Modigliani And Jacques Villon Essay, Research Paper
Italian-born Cubist painter, Amedeo
Modigliani (1884-1920) and the French, Jacques Villon (1875-1963), both
painted vibrant and expressive portraits during the early twentieth-century.
In this case, the chosen portraits are Modigliani’s “Portrait of Mrs. Hastings”,
1915 and Villon’s “Mme. Fulgence”, 1936.
Both of these compositions are portraits.
Nothing is of more importance than the sitter herself. The female sitter
in Modigliani’s piece, sits in an almost dizzying pose with a twist in
her elongated neck (a Modigliani trademark), a stylized and mask-like head
and a columnar neck. All of which give the sitter a blank and
ashen expression. She looks at the viewer, head-on with a most piercing
air in her eyes. In Villon’s case, his female sitter has been created
solely with the use of layered colours and a very random synthetist outline
technique (a similar technique the post-impressionist painter Gaugin used).
Modigliani outlines his figure moreso in black than Villon.
Mme. Fulgence’s age is understood by the strong dynamic colour quality
that has been used to break her face apart. In a way, these colourful
divisions act as wrinkles. For instance, the chunk of layered pink
on her lip creates a scowl and the heavily applied white on her nose helps
it to seem upright; a ’snobbish’ upturn. Colours such as the orange,
have been used to highlight her left cheek and only visible ear.
With these effects, the viewer sees Mme. Fulgence as a very proper and
‘posh’ (if you will) woman. Bitterness is only a common linkage with
the other attributes. Modigliani’s Hastings on the other hand seems
to be an intense woman of a compassionate nature. Both of these pieces
have relied heavily on the expressive and wild use of colour to create
emotional expressions and unerring form.
Both of these portraits are created
using oil paints–Modigliani’s on cardboard and Villon’s on canvas.
The most important element that draws their work away from the mainstream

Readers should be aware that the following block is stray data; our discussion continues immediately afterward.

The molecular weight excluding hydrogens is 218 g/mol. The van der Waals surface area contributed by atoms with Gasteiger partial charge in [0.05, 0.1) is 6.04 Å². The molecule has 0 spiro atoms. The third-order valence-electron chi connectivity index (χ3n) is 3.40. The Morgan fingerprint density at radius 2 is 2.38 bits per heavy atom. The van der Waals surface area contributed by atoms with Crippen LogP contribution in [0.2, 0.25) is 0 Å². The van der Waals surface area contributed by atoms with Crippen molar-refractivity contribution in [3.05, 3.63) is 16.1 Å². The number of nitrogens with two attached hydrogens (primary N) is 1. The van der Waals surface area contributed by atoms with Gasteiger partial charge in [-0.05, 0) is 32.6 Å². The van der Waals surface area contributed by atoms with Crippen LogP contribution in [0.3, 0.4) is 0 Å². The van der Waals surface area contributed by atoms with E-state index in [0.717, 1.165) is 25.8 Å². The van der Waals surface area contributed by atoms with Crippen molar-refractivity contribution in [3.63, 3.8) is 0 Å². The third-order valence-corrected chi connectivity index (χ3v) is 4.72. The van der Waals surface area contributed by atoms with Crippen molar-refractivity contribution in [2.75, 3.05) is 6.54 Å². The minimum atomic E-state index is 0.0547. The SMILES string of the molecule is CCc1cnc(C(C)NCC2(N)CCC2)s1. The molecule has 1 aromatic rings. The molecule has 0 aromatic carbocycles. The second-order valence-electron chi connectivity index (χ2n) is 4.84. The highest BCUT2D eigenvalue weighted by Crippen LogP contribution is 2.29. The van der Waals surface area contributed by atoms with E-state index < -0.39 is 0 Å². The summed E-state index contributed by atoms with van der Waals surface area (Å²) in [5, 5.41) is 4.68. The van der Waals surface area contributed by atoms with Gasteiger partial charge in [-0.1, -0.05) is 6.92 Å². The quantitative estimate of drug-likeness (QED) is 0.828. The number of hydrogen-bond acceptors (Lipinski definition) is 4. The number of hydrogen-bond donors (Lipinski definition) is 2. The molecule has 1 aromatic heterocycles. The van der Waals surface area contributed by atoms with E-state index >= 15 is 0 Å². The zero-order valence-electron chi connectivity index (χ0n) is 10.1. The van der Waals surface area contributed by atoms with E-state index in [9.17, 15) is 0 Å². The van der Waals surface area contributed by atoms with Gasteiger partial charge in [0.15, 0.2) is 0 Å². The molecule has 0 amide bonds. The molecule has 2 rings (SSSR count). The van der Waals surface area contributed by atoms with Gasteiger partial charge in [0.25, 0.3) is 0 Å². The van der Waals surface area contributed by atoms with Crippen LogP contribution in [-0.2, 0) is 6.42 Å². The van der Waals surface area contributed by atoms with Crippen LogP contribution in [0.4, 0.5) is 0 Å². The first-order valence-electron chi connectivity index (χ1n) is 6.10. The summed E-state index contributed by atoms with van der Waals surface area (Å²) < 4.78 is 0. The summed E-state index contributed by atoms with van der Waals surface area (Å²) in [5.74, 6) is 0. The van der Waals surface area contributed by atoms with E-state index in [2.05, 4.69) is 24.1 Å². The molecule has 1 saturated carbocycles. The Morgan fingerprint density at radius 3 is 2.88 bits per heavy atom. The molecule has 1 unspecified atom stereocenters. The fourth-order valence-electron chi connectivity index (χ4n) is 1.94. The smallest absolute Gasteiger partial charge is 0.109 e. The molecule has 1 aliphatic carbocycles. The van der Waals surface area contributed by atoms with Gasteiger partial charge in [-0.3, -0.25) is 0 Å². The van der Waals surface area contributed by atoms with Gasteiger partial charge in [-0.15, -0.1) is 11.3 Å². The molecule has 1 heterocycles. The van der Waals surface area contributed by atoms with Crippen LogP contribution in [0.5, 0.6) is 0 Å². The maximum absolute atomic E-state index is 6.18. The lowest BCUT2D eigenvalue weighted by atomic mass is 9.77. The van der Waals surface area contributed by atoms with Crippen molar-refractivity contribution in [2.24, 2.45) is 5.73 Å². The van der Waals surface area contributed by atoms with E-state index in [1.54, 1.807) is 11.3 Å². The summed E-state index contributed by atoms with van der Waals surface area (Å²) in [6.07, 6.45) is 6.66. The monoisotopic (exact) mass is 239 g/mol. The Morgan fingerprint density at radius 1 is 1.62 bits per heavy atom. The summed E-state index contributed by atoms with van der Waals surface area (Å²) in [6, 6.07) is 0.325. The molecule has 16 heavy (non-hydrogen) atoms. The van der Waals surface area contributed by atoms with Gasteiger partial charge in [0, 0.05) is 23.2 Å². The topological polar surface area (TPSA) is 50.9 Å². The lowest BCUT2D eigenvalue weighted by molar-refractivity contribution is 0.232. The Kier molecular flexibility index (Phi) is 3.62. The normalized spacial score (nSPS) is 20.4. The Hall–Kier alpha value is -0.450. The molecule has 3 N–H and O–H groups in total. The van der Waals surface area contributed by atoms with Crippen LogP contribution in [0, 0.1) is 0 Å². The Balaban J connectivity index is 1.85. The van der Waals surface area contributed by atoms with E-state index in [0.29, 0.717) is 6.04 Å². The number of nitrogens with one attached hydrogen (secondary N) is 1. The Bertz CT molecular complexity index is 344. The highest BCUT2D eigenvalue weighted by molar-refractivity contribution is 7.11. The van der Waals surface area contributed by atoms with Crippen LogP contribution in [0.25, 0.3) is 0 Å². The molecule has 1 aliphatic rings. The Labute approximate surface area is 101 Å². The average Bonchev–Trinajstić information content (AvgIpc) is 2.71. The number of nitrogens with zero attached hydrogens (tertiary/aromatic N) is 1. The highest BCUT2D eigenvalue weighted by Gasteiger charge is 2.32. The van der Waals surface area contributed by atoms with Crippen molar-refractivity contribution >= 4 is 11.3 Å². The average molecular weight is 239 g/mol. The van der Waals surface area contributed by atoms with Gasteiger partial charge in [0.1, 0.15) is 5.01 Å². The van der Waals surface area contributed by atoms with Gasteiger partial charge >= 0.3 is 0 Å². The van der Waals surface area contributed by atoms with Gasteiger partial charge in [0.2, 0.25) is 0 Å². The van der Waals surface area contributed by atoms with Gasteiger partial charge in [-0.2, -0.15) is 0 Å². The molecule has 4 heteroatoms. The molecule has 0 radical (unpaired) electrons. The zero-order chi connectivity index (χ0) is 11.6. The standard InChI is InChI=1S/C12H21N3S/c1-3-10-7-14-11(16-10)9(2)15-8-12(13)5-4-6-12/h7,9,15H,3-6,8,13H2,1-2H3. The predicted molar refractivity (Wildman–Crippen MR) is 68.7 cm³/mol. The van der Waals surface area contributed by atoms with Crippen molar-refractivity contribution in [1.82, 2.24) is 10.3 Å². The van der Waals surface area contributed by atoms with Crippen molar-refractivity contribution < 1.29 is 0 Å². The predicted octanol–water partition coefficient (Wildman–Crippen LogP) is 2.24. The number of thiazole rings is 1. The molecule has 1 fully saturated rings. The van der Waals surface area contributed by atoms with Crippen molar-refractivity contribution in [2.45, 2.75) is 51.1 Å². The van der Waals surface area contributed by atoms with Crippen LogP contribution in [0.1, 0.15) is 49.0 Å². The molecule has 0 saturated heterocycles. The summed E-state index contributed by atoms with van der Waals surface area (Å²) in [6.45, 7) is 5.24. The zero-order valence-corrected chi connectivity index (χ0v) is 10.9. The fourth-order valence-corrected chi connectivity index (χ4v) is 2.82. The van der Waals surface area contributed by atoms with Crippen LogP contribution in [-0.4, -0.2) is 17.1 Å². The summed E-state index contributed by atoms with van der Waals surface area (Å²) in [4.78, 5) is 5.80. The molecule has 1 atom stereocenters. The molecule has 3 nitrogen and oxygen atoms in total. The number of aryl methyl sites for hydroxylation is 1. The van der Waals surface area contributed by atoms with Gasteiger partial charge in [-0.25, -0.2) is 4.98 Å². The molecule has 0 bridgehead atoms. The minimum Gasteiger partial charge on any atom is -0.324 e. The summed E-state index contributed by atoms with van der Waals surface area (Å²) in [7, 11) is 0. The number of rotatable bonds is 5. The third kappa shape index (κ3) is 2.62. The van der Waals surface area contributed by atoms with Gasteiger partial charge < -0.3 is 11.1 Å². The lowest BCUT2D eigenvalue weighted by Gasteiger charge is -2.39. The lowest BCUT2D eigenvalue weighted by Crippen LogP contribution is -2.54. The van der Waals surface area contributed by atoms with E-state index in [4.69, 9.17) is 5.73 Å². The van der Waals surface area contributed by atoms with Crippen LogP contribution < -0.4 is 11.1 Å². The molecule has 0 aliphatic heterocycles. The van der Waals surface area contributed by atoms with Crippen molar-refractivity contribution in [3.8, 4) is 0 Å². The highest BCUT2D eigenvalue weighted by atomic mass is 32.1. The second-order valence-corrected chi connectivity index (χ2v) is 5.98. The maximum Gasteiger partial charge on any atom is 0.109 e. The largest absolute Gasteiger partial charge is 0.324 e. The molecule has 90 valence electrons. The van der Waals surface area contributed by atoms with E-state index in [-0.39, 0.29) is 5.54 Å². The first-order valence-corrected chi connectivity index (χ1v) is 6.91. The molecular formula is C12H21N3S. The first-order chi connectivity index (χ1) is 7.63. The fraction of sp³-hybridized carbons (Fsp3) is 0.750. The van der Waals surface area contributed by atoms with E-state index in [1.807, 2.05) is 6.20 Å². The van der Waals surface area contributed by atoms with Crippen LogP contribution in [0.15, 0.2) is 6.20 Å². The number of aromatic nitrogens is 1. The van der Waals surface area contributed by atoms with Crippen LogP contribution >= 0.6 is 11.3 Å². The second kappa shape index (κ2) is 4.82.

is their heavy application of paint. Although they both apply their
colour liberally, Modigliani’s strokes are thick, jagged, and for the most
part random. His brushstrokes are also particularly long, whereas
Villon’s are short and brief. Modigliani uses monochromatic hues
of red to create the prominent colour of the piece and like Villon, he
has used a very vague background to express the importance of his sitter.
Colour is of equal importance in both pieces as it draws the viewer in
and allows the viewer’s eyes to be brought around the piece. Modigliani
has split his background from top to bottom, using red and strokes of burnt
sienna at first, then an auburn and deeper red for the bottom. This
definite split in the background creates a base so that the chair on which
the sitter is seated does not get lost and mistaken for part of the background.
The weighty application in both portraits
creates a brilliant textural finish. The expressive nature that is
brought out in the quick brushstrokes is equally defined in the actual
texture of the painting plain. In Modigliani’s background, the strokes
are long and applied at a rapid pace. Whereas in Villon’s background,
his strokes are shorter and seem to have more of a planned location (just
as Seurat applies his paint).
Villon has placed his subject in
front of the background in an almost symmetrical manner. This poses
the idea that the two really do not have an intense relationship whatsoever.
The ‘Madame’ is not quite centred to look at the viewer dead-on as Modigliani’s
is, her body is shifted slightly to the left. Modigliani’s sitter,
on the other hand has been placed carefully on her foreground, off to the
left. This brings in ample space for the chair. Having his
subject seated, Modigliani says more about the subject’s surroundings.
Villon has merely placed Mme. Fulgence in front of a green background,
with only the highlights of her age to carry one through the piece.
As stated before, the negative space that is prevalent in both pieces is
highly effective as it does not take away from the issue at hand: the seated.
Both artists have used the application
of their colours to their advantage in creating emotion merely through
its use. Whether the colours are blended like Modigliani or choppy
and difficult to ingest (for the colours are used at their most vibrant
tone) as Villon’s are, both artist’s used an extreme colour palette to
bring forth the ideal emotions and/or physical standing of their models.